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    Chinese city of Zhangye experiences massive sandstorm as Beijing deals with worsening air pollution levels

    Massive Sandstorm Hits China's Zhangye as Smog Smothers Beijing (VIDEOS, PHOTOS)

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    A massive sandstorm enveloped the northwestern Chinese city of Zhangye on Sunday, forcing residents to stay indoors as others were left stuck in traffic when a grey wall of sand came rolling through the Gansu province.

    Photos and video footage shared on social media show the sand storm encroaching on the city at roughly 4 p.m. local time, completely darkening what was once a bright blue sky. According to the South China Morning Post, the sand wall measured an estimated 100 meters in height.

    ​"The dust storm reached when I was just walking out of my home, so I ran back and stayed at home for the rest of the afternoon," Wu Ping, a retiree living in the city, told Bloomberg. "I could not see anything through my window."

    "Visibility was very low," he stressed, adding that dust storms tend to take place in the area during the spring, not winter.

    "This is probably the worst dust storm I have seen in 10 years."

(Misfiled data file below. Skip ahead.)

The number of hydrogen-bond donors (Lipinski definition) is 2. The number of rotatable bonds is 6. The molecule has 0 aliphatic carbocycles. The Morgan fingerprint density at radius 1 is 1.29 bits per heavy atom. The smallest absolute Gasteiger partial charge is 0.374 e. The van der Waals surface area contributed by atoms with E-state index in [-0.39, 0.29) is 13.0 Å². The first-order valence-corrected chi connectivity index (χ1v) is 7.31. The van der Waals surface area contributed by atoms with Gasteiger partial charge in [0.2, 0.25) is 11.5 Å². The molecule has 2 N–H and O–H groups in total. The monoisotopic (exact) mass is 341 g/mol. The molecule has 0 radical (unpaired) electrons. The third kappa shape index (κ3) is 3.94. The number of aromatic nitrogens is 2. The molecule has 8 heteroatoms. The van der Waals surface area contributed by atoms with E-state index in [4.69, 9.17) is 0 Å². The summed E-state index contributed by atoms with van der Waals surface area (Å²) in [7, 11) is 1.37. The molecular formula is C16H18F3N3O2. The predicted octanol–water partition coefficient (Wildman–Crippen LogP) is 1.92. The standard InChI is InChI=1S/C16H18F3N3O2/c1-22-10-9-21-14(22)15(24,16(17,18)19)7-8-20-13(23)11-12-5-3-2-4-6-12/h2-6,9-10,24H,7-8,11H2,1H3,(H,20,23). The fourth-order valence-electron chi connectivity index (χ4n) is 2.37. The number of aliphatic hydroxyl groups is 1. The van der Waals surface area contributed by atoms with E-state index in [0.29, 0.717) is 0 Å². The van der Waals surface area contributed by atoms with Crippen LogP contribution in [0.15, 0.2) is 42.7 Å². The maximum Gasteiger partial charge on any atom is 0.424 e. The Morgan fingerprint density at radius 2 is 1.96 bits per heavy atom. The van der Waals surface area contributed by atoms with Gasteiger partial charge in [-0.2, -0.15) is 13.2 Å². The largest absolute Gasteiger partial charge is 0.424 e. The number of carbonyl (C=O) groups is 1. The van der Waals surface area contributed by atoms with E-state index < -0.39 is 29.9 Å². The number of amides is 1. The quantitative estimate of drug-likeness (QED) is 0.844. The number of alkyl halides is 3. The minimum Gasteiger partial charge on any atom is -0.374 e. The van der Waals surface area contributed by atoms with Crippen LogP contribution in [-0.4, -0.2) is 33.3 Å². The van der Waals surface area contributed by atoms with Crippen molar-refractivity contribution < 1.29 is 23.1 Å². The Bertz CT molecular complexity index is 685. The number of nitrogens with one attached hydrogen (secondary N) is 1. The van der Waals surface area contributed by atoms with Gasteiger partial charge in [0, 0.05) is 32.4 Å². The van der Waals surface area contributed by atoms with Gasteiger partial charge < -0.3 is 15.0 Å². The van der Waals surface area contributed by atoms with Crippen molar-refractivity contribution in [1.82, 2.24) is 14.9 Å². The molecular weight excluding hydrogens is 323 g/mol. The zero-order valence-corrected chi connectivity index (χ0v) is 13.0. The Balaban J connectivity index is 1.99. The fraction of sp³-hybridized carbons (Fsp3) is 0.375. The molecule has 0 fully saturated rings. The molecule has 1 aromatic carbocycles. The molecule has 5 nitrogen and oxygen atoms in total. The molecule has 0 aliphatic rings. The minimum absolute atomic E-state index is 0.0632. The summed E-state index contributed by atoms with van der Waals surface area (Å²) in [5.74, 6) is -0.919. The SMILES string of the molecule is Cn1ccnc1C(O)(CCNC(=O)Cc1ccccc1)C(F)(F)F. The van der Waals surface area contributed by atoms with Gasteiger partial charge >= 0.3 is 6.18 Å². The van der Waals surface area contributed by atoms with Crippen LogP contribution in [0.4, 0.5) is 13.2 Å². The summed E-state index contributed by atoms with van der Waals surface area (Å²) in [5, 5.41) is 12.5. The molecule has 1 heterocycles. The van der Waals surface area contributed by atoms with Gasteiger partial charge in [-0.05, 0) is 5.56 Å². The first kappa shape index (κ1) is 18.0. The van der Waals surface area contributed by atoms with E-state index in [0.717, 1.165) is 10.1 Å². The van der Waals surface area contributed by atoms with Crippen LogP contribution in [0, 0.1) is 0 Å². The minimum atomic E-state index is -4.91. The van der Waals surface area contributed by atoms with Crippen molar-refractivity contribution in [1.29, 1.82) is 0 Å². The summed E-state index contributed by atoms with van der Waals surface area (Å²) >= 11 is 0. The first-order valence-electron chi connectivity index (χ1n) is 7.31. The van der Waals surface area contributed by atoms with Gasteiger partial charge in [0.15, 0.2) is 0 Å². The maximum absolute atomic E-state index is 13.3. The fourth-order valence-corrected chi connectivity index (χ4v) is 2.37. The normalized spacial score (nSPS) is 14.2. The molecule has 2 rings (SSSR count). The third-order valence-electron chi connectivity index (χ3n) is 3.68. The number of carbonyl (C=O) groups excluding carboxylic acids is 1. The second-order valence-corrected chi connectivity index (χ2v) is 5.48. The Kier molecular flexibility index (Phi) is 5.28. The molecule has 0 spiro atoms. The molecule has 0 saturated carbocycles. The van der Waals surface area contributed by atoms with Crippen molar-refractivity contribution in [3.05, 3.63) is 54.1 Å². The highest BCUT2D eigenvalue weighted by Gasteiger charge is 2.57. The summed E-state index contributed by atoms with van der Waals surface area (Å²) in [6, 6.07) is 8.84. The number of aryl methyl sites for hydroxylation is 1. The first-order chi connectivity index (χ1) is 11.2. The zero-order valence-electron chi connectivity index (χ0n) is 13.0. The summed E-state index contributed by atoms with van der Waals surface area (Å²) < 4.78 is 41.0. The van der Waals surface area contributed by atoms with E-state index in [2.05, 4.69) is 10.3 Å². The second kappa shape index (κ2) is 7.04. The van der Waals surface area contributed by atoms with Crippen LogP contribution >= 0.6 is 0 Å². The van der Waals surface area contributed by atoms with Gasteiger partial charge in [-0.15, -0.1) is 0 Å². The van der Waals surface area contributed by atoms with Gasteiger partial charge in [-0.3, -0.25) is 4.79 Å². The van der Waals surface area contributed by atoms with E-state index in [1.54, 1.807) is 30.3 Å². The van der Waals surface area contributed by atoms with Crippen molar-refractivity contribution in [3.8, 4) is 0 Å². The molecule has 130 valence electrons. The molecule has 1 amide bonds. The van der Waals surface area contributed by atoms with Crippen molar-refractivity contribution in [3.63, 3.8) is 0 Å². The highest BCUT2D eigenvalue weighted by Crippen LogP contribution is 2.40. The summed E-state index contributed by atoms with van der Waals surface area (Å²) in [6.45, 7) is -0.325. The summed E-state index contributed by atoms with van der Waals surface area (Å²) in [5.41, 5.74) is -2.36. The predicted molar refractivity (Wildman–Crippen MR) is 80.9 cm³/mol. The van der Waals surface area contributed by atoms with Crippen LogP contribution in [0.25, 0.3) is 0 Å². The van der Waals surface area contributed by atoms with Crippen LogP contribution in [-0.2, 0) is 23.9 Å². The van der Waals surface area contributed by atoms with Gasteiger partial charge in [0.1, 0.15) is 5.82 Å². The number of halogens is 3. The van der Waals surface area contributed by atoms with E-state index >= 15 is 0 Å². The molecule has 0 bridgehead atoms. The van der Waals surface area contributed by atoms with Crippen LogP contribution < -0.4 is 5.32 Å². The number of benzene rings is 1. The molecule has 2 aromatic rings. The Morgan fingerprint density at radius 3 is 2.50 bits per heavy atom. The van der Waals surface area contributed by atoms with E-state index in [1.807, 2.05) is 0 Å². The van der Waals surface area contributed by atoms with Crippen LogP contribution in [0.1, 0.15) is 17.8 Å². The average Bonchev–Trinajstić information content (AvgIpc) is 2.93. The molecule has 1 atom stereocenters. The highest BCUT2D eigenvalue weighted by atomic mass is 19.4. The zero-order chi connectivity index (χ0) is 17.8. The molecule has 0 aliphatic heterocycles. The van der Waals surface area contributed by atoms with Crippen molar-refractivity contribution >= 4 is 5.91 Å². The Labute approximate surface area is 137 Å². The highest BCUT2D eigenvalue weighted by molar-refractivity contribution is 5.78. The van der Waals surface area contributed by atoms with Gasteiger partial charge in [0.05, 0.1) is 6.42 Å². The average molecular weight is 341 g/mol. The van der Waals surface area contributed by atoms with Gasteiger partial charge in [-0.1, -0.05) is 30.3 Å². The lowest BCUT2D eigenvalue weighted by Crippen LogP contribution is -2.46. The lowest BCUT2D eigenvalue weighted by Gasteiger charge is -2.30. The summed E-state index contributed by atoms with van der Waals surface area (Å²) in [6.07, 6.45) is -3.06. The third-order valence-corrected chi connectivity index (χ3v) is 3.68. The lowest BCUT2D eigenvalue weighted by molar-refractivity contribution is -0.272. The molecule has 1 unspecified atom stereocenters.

​With low visibility, fire department officials later activated an emergency response plan as local law enforcement personnel carried out two-way patrols on highways, the Independent reported. Strong winds also sparked fires in rural areas as a result of heating kindle being blown into haystacks, according to Channel News Asia.

    Within three hours of the storm hitting Zhangye, cities including Jiayuguan, Jiuquan, Zhangye, Jinchang and Wuwei became "severely polluted," the Post reported, noting that air quality readings surpassed the maximum level described as "hazardous."

    ​Over in China's capital city of Beijing, the air quality wasn't much better, as locals on Monday sported protective face masks due to increasing levels of smog. Per Bloomberg, the concentration of small particulate matter in the air measured at about 328 µg/m3, which is the worst reading the city has experienced in more than a year.

    ​"The air is so bad that everyone is literally wearing masks everywhere," Cedric Wang, a Beijing-based investment banker, told Bloomberg. "I'm even wearing one in the office, as our newly installed ventilation system doesn't seem strong enough to offset the pollution."

    Citing Xinhua, AFP reported that a sandstorm is expected to engulf Beijing as well in the coming days.

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    smog, air pollution, Dust Storms, sandstorm, China
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